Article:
Home Healthcare Healthcare Basics Health insurance in Belgium
Last update on November 12, 2019

Here’s a complete guide on how to apply for Belgian health insurance as an expat and choose from the many Belgian health insurance companies.

This guide on health insurance in Belgium covers the following topics:

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The healthcare system and health insurance in Belgium

The Belgian healthcare system is regarded as one of the best in Europe, which is generously funded by compulsory Belgian health insurance and social security contributions.

Who needs health insurance in Belgium?

Official residents in Belgium can sign up to state-sponsored schemes for health insurance in Belgium.

These allow them to claim partial reimbursements of medical costs in Belgium and other European countries. To cover the personal share of medical costs (i.e., claim back 100% of costs), some residents sign up for supplementary private insurance in Belgium.

Health insurance in Belgium receives partial funding through social security contributions. Workers in Belgium must first register with the social security office before joining a Belgian insurance scheme. Read more in our guide to social security in Belgium.

The various Belgian health insurance schemes, known as mutuelles, are mandatory for any residents wishing to receive Belgian health cover. After joining, patients receive reimbursements between 50 and 75% of their medical costs by their chosen Belgian health insurance company.

Public health insurance in Belgium

Who is covered by public health insurance in Belgium?

Employees and self-employed

Upon commencing work in Belgium, all foreign nationals must join the state Belgian health insurance scheme or present evidence of private health insurance in Belgium (the same applies to the self-employed in Belgium).

EU, EEA and Swiss nationals visiting Belgium can temporarily use their European Health Insurance Card in Belgium (EHIC), however, they are required to make social security contributions once they start working in Belgium, which entitles them to the same healthcare rights as Belgian citizens.

For non-EU residents, Belgium also has agreements with more than 20 countries outside Europe, including Canada, Australia, USA and Japan. This enables the same healthcare access as Belgian citizens. Visit www.coming2belgium.be for information in several languages.

Spouses and children

Employees eligible for Belgian health insurance cover automatically receive cover for children up to the age of 18 and dependent spouses (providing they don’t have their own cover).


EU students receive coverage by the state health insurance system in their home country throughout their period of study. Non-EU students should check whether their country has an agreement in place with Belgium. Those who don’t qualify for cover must purchase their own insurance.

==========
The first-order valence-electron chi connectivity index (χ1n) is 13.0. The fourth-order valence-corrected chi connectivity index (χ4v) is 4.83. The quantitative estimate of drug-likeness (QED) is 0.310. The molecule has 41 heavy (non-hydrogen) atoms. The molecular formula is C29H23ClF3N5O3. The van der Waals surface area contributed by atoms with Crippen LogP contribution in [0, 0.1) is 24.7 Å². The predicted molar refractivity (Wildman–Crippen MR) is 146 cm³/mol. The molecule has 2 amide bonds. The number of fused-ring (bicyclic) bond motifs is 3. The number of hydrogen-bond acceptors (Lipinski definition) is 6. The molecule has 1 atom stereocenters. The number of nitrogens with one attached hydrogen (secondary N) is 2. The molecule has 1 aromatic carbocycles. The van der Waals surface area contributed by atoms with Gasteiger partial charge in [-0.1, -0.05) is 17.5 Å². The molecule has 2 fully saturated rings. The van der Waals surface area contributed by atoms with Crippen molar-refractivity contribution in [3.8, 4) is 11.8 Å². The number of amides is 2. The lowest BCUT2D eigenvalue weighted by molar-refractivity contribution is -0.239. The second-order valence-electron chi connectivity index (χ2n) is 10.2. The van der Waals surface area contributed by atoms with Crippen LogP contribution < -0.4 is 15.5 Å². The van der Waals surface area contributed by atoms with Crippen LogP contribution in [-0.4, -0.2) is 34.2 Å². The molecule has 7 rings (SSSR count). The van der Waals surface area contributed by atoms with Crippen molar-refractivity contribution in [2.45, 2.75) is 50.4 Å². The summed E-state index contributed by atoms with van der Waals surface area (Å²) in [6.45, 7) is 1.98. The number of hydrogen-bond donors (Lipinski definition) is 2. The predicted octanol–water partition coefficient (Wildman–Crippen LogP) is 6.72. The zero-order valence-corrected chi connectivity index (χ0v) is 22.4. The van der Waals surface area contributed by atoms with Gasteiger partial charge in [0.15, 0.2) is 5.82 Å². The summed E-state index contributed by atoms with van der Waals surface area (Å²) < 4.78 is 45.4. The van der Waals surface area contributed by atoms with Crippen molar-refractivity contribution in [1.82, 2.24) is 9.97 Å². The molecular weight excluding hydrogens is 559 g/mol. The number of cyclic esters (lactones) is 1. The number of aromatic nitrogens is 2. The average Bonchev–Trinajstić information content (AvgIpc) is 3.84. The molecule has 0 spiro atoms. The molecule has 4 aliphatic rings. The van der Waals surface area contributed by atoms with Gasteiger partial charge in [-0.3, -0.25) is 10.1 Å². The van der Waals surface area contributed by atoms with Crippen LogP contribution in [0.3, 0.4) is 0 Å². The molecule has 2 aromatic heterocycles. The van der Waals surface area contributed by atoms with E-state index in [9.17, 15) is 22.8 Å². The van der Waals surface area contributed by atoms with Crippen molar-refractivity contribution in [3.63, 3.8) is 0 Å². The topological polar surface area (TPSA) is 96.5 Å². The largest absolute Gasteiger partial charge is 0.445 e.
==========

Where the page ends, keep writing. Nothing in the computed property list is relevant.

Expat pensioners may be entitled to state Belgian health care covered by their country of origin. It is important that you clarify what your entitlements are prior to moving to Belgium, as you will be required to provide evidence of health cover when registering for residency.

Short-term visitors

EU/EEA and Swiss citizens planning a short-term visit to the country may use their European Health Insurance Card (EHIC) in Belgium to receive emergency treatment either free of charge or at a reduced cost. Other visitors can check the requirements with the Belgian consulate or embassy in their home country; in some cases, private insurance may be required before a Belgian visa or permit is granted.

What is covered by Belgian public health insurance?

Anyone seeking treatment in Belgium are free to visit any doctor or hospital, regardless of location or referral. This is particularly beneficial to expats whom have received recommendations from colleagues for a high-quality English-speaking doctor. Read about doctors and medical specialists in Belgium.

Dental care in Belgium is also subject to partial reimbursements, provided the dentist is on a state-approved list. More advanced treatments, such as crowns and bridges, usually result in the dentist offering you a variety of quotes on the work required. These require approval from your insurer. Read more on dentists in Belgium.

Belgian health insurance also covers the cost of having a baby in Belgium, provided you have been insured for a sufficient amount of time. Read more about giving birth in Belgium and maternity leave.

health insurance in Belgium

How to apply for public health insurance

Upon completion of your residency registration at your local town hall, you will be issued with a Belgian eID-card (electronic ID), which replaced the previous Carte SIS (Social Identity Card) in January 2014.

Your eID is an official identification card, which all Belgian residents aged over 15 must carry at all times. It serves a variety of purposes, including enabling doctors in Belgium and Belgian hospitals to digitally verify your insurance status.